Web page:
Research Update

Article Tools
  • PrintPrinter-Friendly
  • EmailEmail Article
  • ReprintReprints
  • CommentsComments

Wisconsin Study Finds Benefits In Classes of 15 or Fewer Students

Children in classes of no more than 15 students do better than those in bigger classes, a study from a Wisconsin program that provided poor students with smaller classes suggests.

Results of the Student Achievement Guarantee in Education, or SAGE, program showed that between 1996-97 and 1998-99, 1st, 2nd, and 3rd graders in 30 public schools performed better on the Comprehensive Tests of Basic Skills than did students in bigger classes. The study also concluded that, in most cases, African-American students showed even more improvement than white students, and that teachers were better able to devote time to individual students in SAGE classrooms.

"We have robust results. There is definitely a strong relationship between class size and achievement," said John A. Zahorik, a professor of curriculum and instruction at the University of Wisconsin-Milwaukee and one of three authors of the study.

John A. Zahorik

The study compared the scores of 9,876 students on the Terra Nova edition of the CTBS with scores of similar students in 16 nonparticipating schools. It found that students in the SAGE program scored an average of 10 points higher than those in the comparison group, said Philip Smith, another of the study's authors.

Early Research Supported

The Wisconsin Department of Public Instruction contracted with the university to evaluate the program, which was financed by the state legislature in 1995 as a five-year pilot in schools with high numbers of poor students. The SAGE program has since expanded, to 78 schools this year. Legislators plan to expand it to 400 and have set aside $59 million in the state budget to do so.

The Wisconsin findings are the latest on the heavily researched and debated issue of whether smaller classes enhance student achievement. The largest and longest-lasting study, Project STAR in Tennessee, which began in 1985, has found that students in classes of 15 to 17 did better than those in bigger classes. A study by Gene V. Glass of Arizona State University in the 1970s concluded that class size had little effect on achievement until it was reduced to about 15.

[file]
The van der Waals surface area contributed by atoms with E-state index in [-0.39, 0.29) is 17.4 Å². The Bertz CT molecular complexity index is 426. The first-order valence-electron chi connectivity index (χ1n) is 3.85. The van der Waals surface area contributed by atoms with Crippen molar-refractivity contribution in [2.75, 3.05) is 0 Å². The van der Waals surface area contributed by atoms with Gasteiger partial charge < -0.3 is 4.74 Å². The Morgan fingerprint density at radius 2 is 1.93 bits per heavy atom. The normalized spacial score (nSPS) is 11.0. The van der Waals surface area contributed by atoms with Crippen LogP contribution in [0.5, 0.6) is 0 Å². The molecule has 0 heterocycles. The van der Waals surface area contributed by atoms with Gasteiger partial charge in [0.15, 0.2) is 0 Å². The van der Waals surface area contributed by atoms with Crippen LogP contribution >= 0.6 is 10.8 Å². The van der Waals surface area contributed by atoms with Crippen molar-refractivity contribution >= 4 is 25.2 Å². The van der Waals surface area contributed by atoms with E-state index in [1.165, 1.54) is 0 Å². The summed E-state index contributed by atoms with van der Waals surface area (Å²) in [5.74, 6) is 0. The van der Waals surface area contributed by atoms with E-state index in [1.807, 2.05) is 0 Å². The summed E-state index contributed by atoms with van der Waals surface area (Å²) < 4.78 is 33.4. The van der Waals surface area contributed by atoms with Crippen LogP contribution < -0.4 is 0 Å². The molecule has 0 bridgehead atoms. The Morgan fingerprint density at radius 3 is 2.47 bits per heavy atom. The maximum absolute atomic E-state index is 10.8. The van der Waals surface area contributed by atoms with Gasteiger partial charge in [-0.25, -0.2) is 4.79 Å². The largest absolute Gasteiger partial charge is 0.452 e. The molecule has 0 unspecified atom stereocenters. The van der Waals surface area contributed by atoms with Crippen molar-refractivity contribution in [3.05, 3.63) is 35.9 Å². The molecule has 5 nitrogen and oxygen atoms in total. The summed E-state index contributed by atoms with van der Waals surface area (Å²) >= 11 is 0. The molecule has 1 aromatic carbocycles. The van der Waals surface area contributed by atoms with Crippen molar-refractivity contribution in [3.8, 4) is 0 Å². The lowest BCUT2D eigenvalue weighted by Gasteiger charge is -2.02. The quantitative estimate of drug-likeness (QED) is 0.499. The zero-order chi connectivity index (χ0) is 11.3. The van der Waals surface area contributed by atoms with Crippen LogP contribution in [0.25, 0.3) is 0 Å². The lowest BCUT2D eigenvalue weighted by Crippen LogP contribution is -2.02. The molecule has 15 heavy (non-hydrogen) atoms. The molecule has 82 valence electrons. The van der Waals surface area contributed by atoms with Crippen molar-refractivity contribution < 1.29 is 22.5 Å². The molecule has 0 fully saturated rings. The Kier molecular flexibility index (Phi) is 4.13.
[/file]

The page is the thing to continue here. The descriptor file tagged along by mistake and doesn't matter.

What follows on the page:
Mr. Zahorik said those studies contributed to the decision to study a class size of 15 in Wisconsin.

Some critics have cautioned policymakers against devoting large sums to reducing class size, pointing out that other studies show little or no correlation between class size and student learning.

Eric A. Hanushek, an economist at the University of Rochester in Rochester, N.Y., who has examined more than 275 similar studies, argues in his writings than teacher quality has a much more potent effect than class size on student achievement.

Vol. 19, Issue 31, Page 10

Published in Print: April 12, 2000, as Research Update
Related Stories
Notice: We recently upgraded our comments. (Learn more here.) If you are logged in as a subscriber or registered user and already have a Display Name on, you can post comments. If you do not already have a Display Name, please create one here.
Ground Rules for Posting
We encourage lively debate, but please be respectful of others. Profanity and personal attacks are prohibited. By commenting, you are agreeing to abide by our user agreement.
All comments are public.

Back to Top Back to Top

Most Popular Stories





Sponsor Insights

Free Ebook: How to Implement a Coding Program in Schools

Successful Intervention Builds Student Success

Effective Ways to Support Students with Dyslexia

Stop cobbling together your EdTech

Integrate Science and ELA with Informational Text

Can self-efficacy impact growth for ELLs?

Disruptive Tech Integration for Meaningful Learning

Building Community for Social Good

5 Resources on the Power of Interoperability from Unified Edtech

New campaign for UN World Teachers Day

5 Game-Changers in Today’s Digital Learning Platforms

Hiding in Plain Sight - 7 Common Signs of Dyslexia in the Classroom

The research: Reading Benchmark Assessments

Shifting Mindsets: A Guide for Training Paraeducators to Think Differently About Challenging Behavior

All Students Are Language Learners: The Imagine Learning Language Advantage™

Shifting Mindsets: A Guide for Training Paraeducators to Think Differently About Challenging Behavior

How to Support All Students with Equitable Pathways

2019 K-12 Digital Content Report

3-D Learning & Assessment for K–5 Science

Climate Change, LGBTQ Issues, Politics & Race: Instructional Materials for Teaching Complex Topics

Closing the Science Achievement Gap

Evidence-based Coaching: Key Driver(s) of Scalable Improvement District-Wide

Advancing Literacy with Large Print

Research Sheds New Light on the Reading Brain

Tips for Supporting English Learners Through Personalized Approaches

Response to Intervention Centered on Student Learning

The Nonnegotiable Attributes of Effective Feedback

SEE MORE Insights >